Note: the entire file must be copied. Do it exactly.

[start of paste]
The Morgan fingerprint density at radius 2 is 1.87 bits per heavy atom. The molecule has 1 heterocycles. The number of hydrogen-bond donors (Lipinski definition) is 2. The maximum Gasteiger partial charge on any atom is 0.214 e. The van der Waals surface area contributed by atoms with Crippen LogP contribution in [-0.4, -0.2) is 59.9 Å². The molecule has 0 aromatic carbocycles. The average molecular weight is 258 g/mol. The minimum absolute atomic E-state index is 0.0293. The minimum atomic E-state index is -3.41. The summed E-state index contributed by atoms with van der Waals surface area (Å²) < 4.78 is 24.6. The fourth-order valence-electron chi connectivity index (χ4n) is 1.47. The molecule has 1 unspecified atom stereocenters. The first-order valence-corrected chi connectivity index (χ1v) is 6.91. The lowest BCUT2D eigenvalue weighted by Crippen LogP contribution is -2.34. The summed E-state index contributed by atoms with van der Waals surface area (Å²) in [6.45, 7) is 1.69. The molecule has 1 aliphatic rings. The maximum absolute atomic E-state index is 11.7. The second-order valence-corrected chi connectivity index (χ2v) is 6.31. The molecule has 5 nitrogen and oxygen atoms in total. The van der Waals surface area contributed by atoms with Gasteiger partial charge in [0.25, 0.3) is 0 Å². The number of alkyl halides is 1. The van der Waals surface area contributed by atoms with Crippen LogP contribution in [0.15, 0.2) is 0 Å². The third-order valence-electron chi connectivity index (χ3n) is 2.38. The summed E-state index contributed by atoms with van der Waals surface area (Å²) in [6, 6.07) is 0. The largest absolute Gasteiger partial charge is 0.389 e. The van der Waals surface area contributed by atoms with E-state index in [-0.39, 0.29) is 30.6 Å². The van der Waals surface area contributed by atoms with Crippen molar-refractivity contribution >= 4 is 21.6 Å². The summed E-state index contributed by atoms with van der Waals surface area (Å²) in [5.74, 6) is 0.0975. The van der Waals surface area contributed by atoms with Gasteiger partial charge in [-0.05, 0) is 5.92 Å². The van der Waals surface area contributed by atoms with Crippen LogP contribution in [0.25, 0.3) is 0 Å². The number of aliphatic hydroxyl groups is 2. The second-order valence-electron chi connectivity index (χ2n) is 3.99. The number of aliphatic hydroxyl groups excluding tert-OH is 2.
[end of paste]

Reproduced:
The Morgan fingerprint density at radius 2 is 1.87 bits per heavy atom. The molecule has 1 heterocycles. The number of hydrogen-bond donors (Lipinski definition) is 2. The maximum Gasteiger partial charge on any atom is 0.214 e. The van der Waals surface area contributed by atoms with Crippen LogP contribution in [-0.4, -0.2) is 59.9 Å². The molecule has 0 aromatic carbocycles. The average molecular weight is 258 g/mol. The minimum absolute atomic E-state index is 0.0293. The minimum atomic E-state index is -3.41. The summed E-state index contributed by atoms with van der Waals surface area (Å²) < 4.78 is 24.6. The fourth-order valence-electron chi connectivity index (χ4n) is 1.47. The molecule has 1 unspecified atom stereocenters. The first-order valence-corrected chi connectivity index (χ1v) is 6.91. The lowest BCUT2D eigenvalue weighted by Crippen LogP contribution is -2.34. The summed E-state index contributed by atoms with van der Waals surface area (Å²) in [6.45, 7) is 1.69. The molecule has 1 aliphatic rings. The maximum absolute atomic E-state index is 11.7. The second-order valence-corrected chi connectivity index (χ2v) is 6.31. The molecule has 5 nitrogen and oxygen atoms in total. The van der Waals surface area contributed by atoms with Gasteiger partial charge in [0.25, 0.3) is 0 Å². The number of alkyl halides is 1. The van der Waals surface area contributed by atoms with Crippen LogP contribution in [0.15, 0.2) is 0 Å². The third-order valence-electron chi connectivity index (χ3n) is 2.38. The summed E-state index contributed by atoms with van der Waals surface area (Å²) in [6, 6.07) is 0. The largest absolute Gasteiger partial charge is 0.389 e. The van der Waals surface area contributed by atoms with E-state index in [-0.39, 0.29) is 30.6 Å². The van der Waals surface area contributed by atoms with Crippen molar-refractivity contribution >= 4 is 21.6 Å². The summed E-state index contributed by atoms with van der Waals surface area (Å²) in [5.74, 6) is 0.0975. The van der Waals surface area contributed by atoms with Gasteiger partial charge in [-0.05, 0) is 5.92 Å². The van der Waals surface area contributed by atoms with Crippen LogP contribution in [0.25, 0.3) is 0 Å². The number of aliphatic hydroxyl groups is 2. The second-order valence-electron chi connectivity index (χ2n) is 3.99. The number of aliphatic hydroxyl groups excluding tert-OH is 2.